Daily Event for July 3, 2006

After the fall of France in World War II the British were very concerned about the fate of the French Fleet, concerned that it would fall into the hands of the Germans. The battleships Dunkerque, Strasbourg, Provence and Bretagne along with several destroyers had been moved by the French to a place called Mers-el-Kebir near Oran, Algeria.

Under the direct orders of Winston Churchill, ships from Force H under the command of Admiral Sir James Sommerville, were sent to the Algerian port with a four choice ultimatum, join the British, sail to a friendly port and demilitarize your ships, scuttle yourself or be destroyed. None of these choices seemed very pleasing to Admiral Gensoul, the French commander.

While negotiations continued on board the Dunkerque at about 16:30 Sommerville received a signal from the Admiralty stating "Settle matters quickly or you will have reinforcements to deal with." Sommerville sent a signal to Gensoul at 17:15 that said "If none of the proposals are acceptable by 17:30 it will be necessary to sink your ships." Further negotiations failed and the British delegation left the Dunkerque under the sound of battle stations being called aboard the French ship.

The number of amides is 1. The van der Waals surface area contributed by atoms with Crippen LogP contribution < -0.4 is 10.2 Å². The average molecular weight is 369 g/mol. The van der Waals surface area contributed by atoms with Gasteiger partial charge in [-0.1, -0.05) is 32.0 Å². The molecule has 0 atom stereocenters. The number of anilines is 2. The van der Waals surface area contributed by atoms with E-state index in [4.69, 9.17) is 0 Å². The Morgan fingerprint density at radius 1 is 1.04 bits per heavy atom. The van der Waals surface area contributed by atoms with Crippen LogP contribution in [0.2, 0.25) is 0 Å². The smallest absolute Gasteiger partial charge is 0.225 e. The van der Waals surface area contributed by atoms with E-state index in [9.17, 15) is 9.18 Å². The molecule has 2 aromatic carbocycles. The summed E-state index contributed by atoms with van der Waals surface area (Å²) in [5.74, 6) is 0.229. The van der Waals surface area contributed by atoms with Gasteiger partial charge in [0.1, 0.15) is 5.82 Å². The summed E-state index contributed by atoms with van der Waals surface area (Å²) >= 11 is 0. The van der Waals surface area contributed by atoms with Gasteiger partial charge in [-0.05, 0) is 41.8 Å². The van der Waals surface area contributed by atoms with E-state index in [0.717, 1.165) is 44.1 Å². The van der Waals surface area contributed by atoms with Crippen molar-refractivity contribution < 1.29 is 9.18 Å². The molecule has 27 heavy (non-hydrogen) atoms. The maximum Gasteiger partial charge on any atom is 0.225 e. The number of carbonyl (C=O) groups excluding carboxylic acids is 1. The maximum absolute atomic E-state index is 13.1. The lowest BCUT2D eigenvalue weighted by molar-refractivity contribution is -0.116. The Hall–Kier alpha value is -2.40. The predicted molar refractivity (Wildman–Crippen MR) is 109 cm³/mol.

Admiral Sommerville standing on the bridge of HMS Hood had a terrible decision to make, but there seemed to be no alternative. He sent a final message to Admiral Gensoul; "Regret I must have an answer shortly otherwise I will have to take the necessary action." Gensoul's reply was; "Do not create the irreparable." The dye had been cast and action was now unavoidable.

The British were not about to take the chance that the French ships would fall into German hands as this would effectively double there battleship force and the French were not about to let the fleet fall into British hands for what ever reason. At 18:00 Sommerville, with no enthusiasm for the attack he was about to make, uttered the words; "All right, Open fire."

HM battleships Hood, Valiant and Resolution opened up with their 15" guns and the French responded. The British, firing into a confined space had a clear advantage and the French ships were hammered one by one. The Bretagne was sunk while Dunkerque, Provence and several other ships were severely damaged. Strasbourg, along with a destroyer screen made a run for it and managed to escape.

While the action at the time seemed to deal with the French fleet, all the ships except Bretagne were repaired. The raid on Dakar days later had the same result. The French fleet, including the ships at Mers-el-Kebir and Dakar, were scuttled at Toulon on Nov. 27, 1942. Over 2,000 French sailors died at Mers-el-Kebir because the French refused to give up their ships. Winston Churchill would later admit that this was one of the biggest mistakes made during the war.
© 2006 Michael W. Pocock

The French Fleet at Mers-el-Kebir.